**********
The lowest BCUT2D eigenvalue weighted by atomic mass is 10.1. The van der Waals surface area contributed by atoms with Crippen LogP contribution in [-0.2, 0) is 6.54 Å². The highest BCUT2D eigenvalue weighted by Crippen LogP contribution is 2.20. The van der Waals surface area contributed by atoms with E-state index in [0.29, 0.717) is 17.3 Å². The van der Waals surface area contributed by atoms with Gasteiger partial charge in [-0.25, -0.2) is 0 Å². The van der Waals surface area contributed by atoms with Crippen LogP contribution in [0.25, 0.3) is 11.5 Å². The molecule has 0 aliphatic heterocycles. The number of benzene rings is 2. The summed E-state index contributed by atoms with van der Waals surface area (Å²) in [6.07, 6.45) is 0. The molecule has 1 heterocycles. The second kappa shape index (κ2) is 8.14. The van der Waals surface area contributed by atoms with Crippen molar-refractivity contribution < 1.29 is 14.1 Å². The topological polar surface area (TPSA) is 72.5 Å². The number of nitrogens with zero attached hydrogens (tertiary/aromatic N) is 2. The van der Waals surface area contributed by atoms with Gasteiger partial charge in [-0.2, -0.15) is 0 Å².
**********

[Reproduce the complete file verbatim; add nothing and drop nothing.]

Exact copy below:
The lowest BCUT2D eigenvalue weighted by atomic mass is 10.1. The van der Waals surface area contributed by atoms with Crippen LogP contribution in [-0.2, 0) is 6.54 Å². The highest BCUT2D eigenvalue weighted by Crippen LogP contribution is 2.20. The van der Waals surface area contributed by atoms with E-state index in [0.29, 0.717) is 17.3 Å². The van der Waals surface area contributed by atoms with Gasteiger partial charge in [-0.25, -0.2) is 0 Å². The van der Waals surface area contributed by atoms with Crippen LogP contribution in [0.25, 0.3) is 11.5 Å². The molecule has 0 aliphatic heterocycles. The number of benzene rings is 2. The summed E-state index contributed by atoms with van der Waals surface area (Å²) in [6.07, 6.45) is 0. The molecule has 1 heterocycles. The second kappa shape index (κ2) is 8.14. The van der Waals surface area contributed by atoms with Crippen molar-refractivity contribution < 1.29 is 14.1 Å². The topological polar surface area (TPSA) is 72.5 Å². The number of nitrogens with zero attached hydrogens (tertiary/aromatic N) is 2. The van der Waals surface area contributed by atoms with Gasteiger partial charge in [-0.2, -0.15) is 0 Å².